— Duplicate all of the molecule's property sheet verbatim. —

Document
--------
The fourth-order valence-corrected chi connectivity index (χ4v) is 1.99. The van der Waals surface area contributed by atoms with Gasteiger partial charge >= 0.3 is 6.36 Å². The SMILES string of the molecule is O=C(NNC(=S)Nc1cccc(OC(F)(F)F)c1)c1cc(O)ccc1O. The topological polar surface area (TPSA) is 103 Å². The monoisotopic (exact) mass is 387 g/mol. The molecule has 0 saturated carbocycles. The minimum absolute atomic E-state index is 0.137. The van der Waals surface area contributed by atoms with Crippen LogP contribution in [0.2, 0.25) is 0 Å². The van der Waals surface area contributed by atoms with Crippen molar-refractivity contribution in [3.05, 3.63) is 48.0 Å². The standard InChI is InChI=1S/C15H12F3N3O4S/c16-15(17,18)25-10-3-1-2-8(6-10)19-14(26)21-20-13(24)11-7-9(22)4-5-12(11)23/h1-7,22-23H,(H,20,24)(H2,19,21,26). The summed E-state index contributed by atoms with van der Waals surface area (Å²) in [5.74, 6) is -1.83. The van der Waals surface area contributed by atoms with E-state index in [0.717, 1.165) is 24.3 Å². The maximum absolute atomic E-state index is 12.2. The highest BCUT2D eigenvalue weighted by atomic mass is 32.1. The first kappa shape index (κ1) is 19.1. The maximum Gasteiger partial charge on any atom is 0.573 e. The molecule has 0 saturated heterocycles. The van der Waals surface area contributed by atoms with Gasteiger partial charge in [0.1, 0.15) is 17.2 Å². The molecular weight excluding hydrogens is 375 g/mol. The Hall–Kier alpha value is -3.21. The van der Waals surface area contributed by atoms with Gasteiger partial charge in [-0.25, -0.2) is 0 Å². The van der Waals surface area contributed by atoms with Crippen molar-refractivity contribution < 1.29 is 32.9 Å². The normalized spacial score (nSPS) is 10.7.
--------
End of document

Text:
The fourth-order valence-corrected chi connectivity index (χ4v) is 1.99. The van der Waals surface area contributed by atoms with Gasteiger partial charge >= 0.3 is 6.36 Å². The SMILES string of the molecule is O=C(NNC(=S)Nc1cccc(OC(F)(F)F)c1)c1cc(O)ccc1O. The topological polar surface area (TPSA) is 103 Å². The monoisotopic (exact) mass is 387 g/mol. The molecule has 0 saturated carbocycles. The minimum absolute atomic E-state index is 0.137. The van der Waals surface area contributed by atoms with Crippen LogP contribution in [0.2, 0.25) is 0 Å². The van der Waals surface area contributed by atoms with Crippen molar-refractivity contribution in [3.05, 3.63) is 48.0 Å². The standard InChI is InChI=1S/C15H12F3N3O4S/c16-15(17,18)25-10-3-1-2-8(6-10)19-14(26)21-20-13(24)11-7-9(22)4-5-12(11)23/h1-7,22-23H,(H,20,24)(H2,19,21,26). The summed E-state index contributed by atoms with van der Waals surface area (Å²) in [5.74, 6) is -1.83. The van der Waals surface area contributed by atoms with E-state index in [0.717, 1.165) is 24.3 Å². The maximum absolute atomic E-state index is 12.2. The highest BCUT2D eigenvalue weighted by atomic mass is 32.1. The first kappa shape index (κ1) is 19.1. The maximum Gasteiger partial charge on any atom is 0.573 e. The molecule has 0 saturated heterocycles. The van der Waals surface area contributed by atoms with Gasteiger partial charge in [0.1, 0.15) is 17.2 Å². The molecular weight excluding hydrogens is 375 g/mol. The Hall–Kier alpha value is -3.21. The van der Waals surface area contributed by atoms with Gasteiger partial charge in [-0.25, -0.2) is 0 Å². The van der Waals surface area contributed by atoms with Crippen molar-refractivity contribution < 1.29 is 32.9 Å². The normalized spacial score (nSPS) is 10.7.